Keynesian Theory of Employment | Gyankovandar

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Keynesian Theory of Employment | Gyankovandar

Keynesian theory of employment

J.M. Keynes was the first to develop a systematic theory of employment in his book “The General Theory of Employment, Interest and Money” published in 1936. The classical and the neo classical economists almost neglected the problem of unemployment. They regarded unemployment as a temporary phenomenon and assumed that there is always a tendency towards full employment. It was Keynes who led the vigorous and systematic attack on the classical theory of employment and replaced it with general and more realistic theory.

Also Read:- Introduction and meaning of Macroeconomics.

Keynes’ main criticisms against classical theory were on the following two grounds:

1.The classical prediction that full employment equilibrium will be achieved in the long-run was not acceptable to Keynes who wanted to solve the short-run problem of unemployment. According to him, “in the long-run, there is no problem because we all are dead in the long run.”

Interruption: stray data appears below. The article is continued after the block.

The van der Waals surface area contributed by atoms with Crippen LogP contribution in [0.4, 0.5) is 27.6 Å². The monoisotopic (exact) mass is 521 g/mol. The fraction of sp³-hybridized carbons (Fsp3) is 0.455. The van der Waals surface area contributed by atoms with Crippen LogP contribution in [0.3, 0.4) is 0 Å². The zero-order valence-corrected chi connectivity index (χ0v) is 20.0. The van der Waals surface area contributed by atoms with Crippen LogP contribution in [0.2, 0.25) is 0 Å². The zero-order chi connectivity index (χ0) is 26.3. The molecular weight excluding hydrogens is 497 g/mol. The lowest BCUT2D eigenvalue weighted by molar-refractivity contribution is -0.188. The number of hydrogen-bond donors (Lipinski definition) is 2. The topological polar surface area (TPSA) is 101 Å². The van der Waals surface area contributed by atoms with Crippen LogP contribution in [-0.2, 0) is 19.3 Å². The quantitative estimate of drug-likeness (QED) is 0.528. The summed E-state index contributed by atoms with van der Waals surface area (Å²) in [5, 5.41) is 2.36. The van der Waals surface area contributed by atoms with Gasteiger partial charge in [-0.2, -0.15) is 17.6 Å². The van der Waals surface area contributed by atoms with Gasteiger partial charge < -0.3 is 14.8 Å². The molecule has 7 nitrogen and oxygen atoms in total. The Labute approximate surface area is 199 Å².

Also Read:- Macroeconomics: Features, Scope, and Importance.

2.Keynes criticized the classical assumption of a self-regulating economy. The great depression of the 1930s led Keynes to believe that the economy was not self-regulating; that the full employment equilibrium would not be automatically achieved in the short-run; and the government intervention was necessary to tackle the problem of the economy.

Keynesian theory of employment is also called the “Effective Demand theory of Employment” or “Principle of effective Demand”. According to this theory, the cause of unemployment is a deficiency of effective demand, and the method to solve the unemployment problem is to raise effective demand.

Also Read:- Limitations of Macroeconomics.


  • Keynesian theory of employment is based on the following assumptions:
  • Keynes confines his analysis to the short-period.
  • He assumes that there is perfect competition in the market.
  • He assumes a closed economy ignoring the effect of foreign trade.
  • His analysis is a macroeconomic analysis, i.e., it deals only with aggregate facts.
  • He assumes the operation of the law of diminishing returns or increasing cost.
  • He assumes that labor has a money illusion. It means a worker feels better when his wage doubles even when prices also double.

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